The symptoms of shoulder arthritis tend to progress gradually; sometimes shoulder osteoarthritis symptoms may seemingly get better, only to return.
Many people initially attribute shoulder soreness or stiffness to lack of exercise or getting older. However, shoulder arthritis can progress and eventually interrupt one’s ability to enjoy everyday activities. Early recognition of symptoms and appropriate activity modification and treatment can sometimes slow or eliminate progression of shoulder osteoarthritis symptoms.
- Explore the symptoms and treatments for the most common type of osteoarthritis in the shoulder: Acromioclavicular (AC Joint) Osteoarthritis
Below is an explanation of common signs and symptoms of shoulder osteoarthritis.
- Shoulder pain that is worse after repetitive activity may be a symptom of Shoulder Bursitis
Joint tenderness and pain. Tenderness and pain due to glenohumeral osteoarthritis is usually centered at the back of the shoulder and can be felt in the middle-range of motion rather than at the extremes of flexibility. Those with moderate to severe glenohumeral arthritis may experience dull aching pain at night making it difficult to sleep. Pain may intensify with changes in the weather.1
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Stiffness or loss of motion. Aside from pain, a major symptom of shoulder arthritis is a decreased range of motion, even “passive” motion made with assistance.
Catching. When the shoulder “catches” an otherwise fluid movement is unintentionally interrupted. Catching can be a sign of glenohumeral osteoarthritis and is often associated with popping or crunching sound.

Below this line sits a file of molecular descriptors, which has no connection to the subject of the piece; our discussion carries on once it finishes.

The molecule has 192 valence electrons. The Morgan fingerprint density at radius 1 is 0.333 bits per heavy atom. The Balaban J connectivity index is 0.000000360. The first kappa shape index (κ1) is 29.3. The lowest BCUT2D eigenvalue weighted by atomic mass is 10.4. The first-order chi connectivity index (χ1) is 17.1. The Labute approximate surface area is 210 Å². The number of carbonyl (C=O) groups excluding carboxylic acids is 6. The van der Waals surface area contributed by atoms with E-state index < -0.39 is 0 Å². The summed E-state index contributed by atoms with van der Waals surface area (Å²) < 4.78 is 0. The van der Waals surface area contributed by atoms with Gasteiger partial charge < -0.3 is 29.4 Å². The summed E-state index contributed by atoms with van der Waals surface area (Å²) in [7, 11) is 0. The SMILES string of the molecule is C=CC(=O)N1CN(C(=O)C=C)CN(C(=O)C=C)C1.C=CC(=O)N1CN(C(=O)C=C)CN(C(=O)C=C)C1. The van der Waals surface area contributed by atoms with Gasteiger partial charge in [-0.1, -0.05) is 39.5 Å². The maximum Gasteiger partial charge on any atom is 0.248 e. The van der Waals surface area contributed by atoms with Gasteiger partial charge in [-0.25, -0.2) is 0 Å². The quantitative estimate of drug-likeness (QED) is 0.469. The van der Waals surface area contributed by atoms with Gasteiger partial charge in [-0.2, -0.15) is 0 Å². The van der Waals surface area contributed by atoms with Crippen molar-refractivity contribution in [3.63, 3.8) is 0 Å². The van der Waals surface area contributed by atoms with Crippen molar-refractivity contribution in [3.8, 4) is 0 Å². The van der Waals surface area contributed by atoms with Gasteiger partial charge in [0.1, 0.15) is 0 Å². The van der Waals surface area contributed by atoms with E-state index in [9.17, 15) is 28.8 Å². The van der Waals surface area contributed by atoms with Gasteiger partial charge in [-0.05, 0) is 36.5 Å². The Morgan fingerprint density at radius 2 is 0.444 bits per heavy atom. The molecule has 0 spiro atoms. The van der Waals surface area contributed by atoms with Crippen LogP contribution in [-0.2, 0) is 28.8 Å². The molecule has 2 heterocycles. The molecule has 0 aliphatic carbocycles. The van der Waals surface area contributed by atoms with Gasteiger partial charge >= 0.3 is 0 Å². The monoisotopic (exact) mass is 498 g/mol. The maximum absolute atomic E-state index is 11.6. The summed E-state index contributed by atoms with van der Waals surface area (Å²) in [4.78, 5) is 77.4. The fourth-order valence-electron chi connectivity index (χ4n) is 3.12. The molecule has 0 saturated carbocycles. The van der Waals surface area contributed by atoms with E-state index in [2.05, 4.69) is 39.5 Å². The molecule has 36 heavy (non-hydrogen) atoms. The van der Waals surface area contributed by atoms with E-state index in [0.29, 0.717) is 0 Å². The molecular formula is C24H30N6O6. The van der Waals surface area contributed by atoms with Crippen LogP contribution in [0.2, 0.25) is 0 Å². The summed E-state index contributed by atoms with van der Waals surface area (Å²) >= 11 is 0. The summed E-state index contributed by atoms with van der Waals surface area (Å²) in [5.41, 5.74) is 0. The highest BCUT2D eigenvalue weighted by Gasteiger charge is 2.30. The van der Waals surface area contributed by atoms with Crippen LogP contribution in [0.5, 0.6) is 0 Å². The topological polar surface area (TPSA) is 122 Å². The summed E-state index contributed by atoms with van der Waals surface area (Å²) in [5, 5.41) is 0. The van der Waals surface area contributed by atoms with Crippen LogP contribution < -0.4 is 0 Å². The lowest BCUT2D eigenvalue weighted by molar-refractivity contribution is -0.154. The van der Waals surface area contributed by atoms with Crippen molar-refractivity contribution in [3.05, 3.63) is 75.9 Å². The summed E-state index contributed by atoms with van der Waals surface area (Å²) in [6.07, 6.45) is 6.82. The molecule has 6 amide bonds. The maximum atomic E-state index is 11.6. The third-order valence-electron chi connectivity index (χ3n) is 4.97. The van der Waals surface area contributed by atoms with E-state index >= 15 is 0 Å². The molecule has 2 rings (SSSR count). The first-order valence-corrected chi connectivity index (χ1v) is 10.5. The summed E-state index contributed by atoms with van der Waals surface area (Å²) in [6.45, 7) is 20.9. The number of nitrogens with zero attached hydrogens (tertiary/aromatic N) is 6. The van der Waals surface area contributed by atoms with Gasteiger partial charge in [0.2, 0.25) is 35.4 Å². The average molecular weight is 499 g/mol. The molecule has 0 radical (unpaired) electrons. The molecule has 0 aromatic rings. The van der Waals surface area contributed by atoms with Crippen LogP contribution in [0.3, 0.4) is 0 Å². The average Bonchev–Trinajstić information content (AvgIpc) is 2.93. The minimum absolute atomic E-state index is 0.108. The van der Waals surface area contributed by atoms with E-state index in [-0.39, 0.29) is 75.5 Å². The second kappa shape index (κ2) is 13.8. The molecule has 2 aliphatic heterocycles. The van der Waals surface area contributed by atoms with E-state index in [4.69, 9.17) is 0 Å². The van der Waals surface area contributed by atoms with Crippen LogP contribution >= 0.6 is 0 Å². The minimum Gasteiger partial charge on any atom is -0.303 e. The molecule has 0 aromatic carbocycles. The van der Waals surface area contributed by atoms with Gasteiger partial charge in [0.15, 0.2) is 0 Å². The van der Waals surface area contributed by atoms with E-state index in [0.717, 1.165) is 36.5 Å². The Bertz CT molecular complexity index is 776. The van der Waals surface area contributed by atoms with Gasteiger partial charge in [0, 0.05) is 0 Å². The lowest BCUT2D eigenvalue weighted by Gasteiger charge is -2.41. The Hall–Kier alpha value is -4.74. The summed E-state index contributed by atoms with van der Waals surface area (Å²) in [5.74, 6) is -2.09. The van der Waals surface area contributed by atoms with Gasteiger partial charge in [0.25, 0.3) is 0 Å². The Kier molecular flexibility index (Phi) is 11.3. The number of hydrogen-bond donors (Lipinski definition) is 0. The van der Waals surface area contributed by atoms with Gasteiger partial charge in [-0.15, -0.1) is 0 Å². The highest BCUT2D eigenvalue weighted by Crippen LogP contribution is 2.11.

Shoulder popping or crunching. Feeling a crunching or hearing a popping sound when rotating the shoulder may be a sign that cartilage has worn away and is not protecting the bones from friction. The medical term for this symptom is “crepitus.”
Weakness and muscle atrophy. Many people with shoulder arthritis avoid painful movements and lifting objects, which can in turn lead to muscle atrophy and weakness.
Inactivity makes it worse. The shoulder can become stiff after long periods of inactivity (e.g. sleeping at night) and feel better after short bouts of moderate activity.
Swelling. When arthritis causes friction between bones the surrounding soft tissue can become irritated and swell. Swelling can occur in shoulder arthritis, though can be less pronounced than it is in other types of arthritis, such as knee or hand arthritis.
In most but not all cases, the symptoms of shoulder osteoarthritis come and go, becoming worse and more frequent over months or years. Shoulder osteoarthritis pain may flare up after high intensity activities, such as tennis or golf.
- "Arthritis of the Shoulder," American Association of Orthopedic Surgeons, accessed September 8, 2011, http://orthoinfo.aaos.org.